If you are a victim of Hate Crime, it is important that you:
You can report hate crime through any of the following agencies. When choosing from the following, the first thing to consider should be the urgency and seriousness of the problem you are facing.
Reporting Hate Crime in an emergency
Is your situation an emergency? - such as when a crime is in progress, a life is in danger, or violence is being used or threatened. If the answer is YES then...
Reporting Hate Crime which is not yet an emergency but needs to be stopped.
In a non-emergency situation you can report hate crime through any of the following agencies which also offer support to victims of hate crime. Choose the one you feel best suits your particular circumstances.
Hate Crime is generally considered to be where a person's prejudice against an identifiable group of people, (e.g. an Ethnic Minority or the Gay or Lesbian community ), is a factor in determining who it is they choose to be the victim of their criminal behaviour. In actual fact, to be a victim of Hate Crime, you do not have to be a member of any identifiable minority group or someone who is vulnerable. Anyone can be a potential victim of Hate Crime.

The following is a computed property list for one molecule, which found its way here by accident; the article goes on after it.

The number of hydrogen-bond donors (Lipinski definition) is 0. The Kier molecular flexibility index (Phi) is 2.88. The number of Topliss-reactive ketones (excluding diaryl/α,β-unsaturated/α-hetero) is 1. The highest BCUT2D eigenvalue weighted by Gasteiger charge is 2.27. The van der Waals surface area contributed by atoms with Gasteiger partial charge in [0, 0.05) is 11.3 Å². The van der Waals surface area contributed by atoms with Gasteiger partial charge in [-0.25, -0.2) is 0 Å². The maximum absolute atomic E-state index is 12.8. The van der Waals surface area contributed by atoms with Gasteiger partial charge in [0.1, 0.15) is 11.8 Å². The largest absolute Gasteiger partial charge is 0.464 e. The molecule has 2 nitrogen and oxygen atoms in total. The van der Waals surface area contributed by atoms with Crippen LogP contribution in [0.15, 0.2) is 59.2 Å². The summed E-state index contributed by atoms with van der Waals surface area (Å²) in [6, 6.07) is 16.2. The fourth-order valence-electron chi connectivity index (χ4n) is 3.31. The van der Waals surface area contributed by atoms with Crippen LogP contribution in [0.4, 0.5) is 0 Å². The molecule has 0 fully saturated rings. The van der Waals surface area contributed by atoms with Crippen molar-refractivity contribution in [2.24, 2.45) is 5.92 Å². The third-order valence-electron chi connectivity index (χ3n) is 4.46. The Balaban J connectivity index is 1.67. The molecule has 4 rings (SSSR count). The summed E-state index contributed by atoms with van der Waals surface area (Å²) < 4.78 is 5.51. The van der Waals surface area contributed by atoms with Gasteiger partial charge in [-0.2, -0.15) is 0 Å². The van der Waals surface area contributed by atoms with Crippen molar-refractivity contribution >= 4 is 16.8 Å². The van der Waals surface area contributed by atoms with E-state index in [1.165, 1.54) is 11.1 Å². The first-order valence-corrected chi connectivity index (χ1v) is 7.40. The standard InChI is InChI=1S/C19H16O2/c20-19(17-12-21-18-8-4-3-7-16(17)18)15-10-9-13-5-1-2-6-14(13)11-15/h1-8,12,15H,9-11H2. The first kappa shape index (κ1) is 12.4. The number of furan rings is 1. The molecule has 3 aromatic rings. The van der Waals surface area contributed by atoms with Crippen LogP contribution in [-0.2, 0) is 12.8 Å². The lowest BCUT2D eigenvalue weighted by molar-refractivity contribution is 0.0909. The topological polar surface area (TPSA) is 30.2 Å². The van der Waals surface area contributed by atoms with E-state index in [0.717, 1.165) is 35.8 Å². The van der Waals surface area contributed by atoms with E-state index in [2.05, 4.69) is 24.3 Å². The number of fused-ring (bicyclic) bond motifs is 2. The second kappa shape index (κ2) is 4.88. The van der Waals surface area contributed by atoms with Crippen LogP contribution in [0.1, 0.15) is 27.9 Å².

Hate crime can be motivated by prejudice about:
Hate crime can take many forms, including;
Hate crime causes fear and confusion. By reporting it you'll help the police understand the extent of hate crime in your local area and they can develop a better response. This may prevent these incidents from happening to someone else. Reporting makes a difference- to you, your friends, and community.
If you tell someone- such as a friend or family member- it gives you an opportunity to talk about what happened and decide what action to take.
You may want them to speak to the police on your behalf or you might decide to speak to the police anonymously. If the police are told what happened, it may help other people who could be affected by this type of crime.